But even what some might assume to be reasonable out-of-pocket (OOP) costs can be a major disincentive to medication adherence. A Prime Therapeutics study found pharmacy plan members are more likely to abandon their new prescriptions as costs rise.2 The study showed that abandonment rates became significantly higher for both multiple sclerosis (MS) and biologic anti-inflammatory (BAI) drugs when OOP costs reached $250. Furthermore, members whose OOP costs reached $2,000 or more were 24 times more likely to abandon new MS prescriptions and 19 times more likely to abandon new BAI prescriptions than members whose OOP costs were less than $100.

Health insurance premiums are particularly sensitive to prescription drug costs the insurer must pay the manufacturer. “Drug costs are a significant part of premiums,” states Lori McLaughlin, a WellPoint spokeswoman. “Oncology drugs are the largest piece of the oncology treatment pie—at 25% and the fastest growing.”

To keep premiums in relative check and maintain their own solvency, health plans may ration care to keep high drug costs from overrunning their operations. The staff of the Oregon Health Plan (OHP), which is the state’s health insurance plan for low-income residents, recently recommended that the plan deny routine coverage for Sovaldi. Covering the new drug for just a third of the OHP members with hepatitis C, about 7,000 people, would cost $168 million a year. In comparison, all pharmaceutical spending for the OHP’s more than 600,000 members last year was $377 million.

WellPoint’s Dr. Malin thinks limiting patient access is the wrong way to go. Asked whether the costs of drugs in the price range of Kadcyla might ultimately put the health care system under water, she responds, “About one-third of health care cost is waste. We have a long way to go in improving the efficiency of health care before we need to even talk about limiting access to a therapy that prolongs patients’ lives.”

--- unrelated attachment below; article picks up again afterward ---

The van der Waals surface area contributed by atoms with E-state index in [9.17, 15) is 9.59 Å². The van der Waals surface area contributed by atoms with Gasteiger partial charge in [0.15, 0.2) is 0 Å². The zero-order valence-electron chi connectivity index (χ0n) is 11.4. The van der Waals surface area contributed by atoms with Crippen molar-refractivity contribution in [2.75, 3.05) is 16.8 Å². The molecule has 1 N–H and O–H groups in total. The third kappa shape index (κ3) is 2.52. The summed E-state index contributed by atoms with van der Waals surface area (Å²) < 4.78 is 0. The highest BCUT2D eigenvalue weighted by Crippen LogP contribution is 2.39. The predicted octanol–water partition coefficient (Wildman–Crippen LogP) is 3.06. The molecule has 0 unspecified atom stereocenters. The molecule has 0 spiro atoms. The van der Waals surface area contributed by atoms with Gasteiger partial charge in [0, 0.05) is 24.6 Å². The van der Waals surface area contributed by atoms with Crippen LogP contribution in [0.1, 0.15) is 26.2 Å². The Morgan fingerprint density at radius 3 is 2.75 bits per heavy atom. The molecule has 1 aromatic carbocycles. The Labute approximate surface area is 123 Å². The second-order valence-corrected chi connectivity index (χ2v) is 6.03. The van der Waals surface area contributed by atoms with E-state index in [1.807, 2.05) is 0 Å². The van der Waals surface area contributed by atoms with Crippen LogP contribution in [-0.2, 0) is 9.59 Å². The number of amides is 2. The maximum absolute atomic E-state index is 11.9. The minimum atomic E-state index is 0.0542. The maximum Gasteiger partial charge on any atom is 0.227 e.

John Castellani, President and CEO of Pharmaceutical Research and Manufacturers of America (PhRMA), thinks the benefits of some new, expensive drugs outweigh their costs. “It is penny-wise and pound-foolish to focus solely on the price of a new medicine while completely ignoring the value it provides to patients and the health care system broadly,” he says, referencing the debate about the price of Sovaldi. “Curing hepatitis C not only dramatically improves patients’ lives but has the potential to save the U.S. health care system as much as $9 billion per year by preventing expensive hospitalizations and avoiding thousands of liver transplants that routinely cost over $500,000 each.”

Reactions to Specialty Drug Prices

The impact of specialty drug costs on insurers, pharmacy benefit managers, P&T committees, physicians, employers, and patients is forcing all of them to consider actions to blunt the escalating price spiral. The FDA is speeding up approval of new specialty drugs, ostensibly leading to lower drug development costs, which should, theoretically, reduce prices. The American College of Cardiology is planning to rate the value of treatments based on the cost per quality-adjusted life-year (QALY)—a method used in Britain and by many health economists. Treatments costing less than about $50,000 per QALY would be rated as high value, while those costing more than $150,000 per QALY would be low value.3 “We couldn’t go on just ignoring costs,” says Paul A. Heidenreich, MD, MS, Professor at the Veterans Affairs Palo Alto Health Care System and a Stanford Health Policy Associate.

There is no commonly accepted definition of a specialty drug. What sets the class apart, typically, is 1) they often require special handling by pharmacies and physicians; 2) their costs, which can range from $15,000 a year to as much as $750,000 a year; and 3) most have no close substitutes, rendering health plans’ traditional efforts to control costs by encouraging generic substitution largely ineffective.

Brian Henry, spokesman for Express Scripts, states: “For us, specialty drugs are those medications that are used to treat complex diseases such as rheumatoid arthritis, HIV, hepatitis C, multiple sclerosis, and others. These patients require a high degree of specialized care, and the medications that treat those patients are considered specialty drugs.”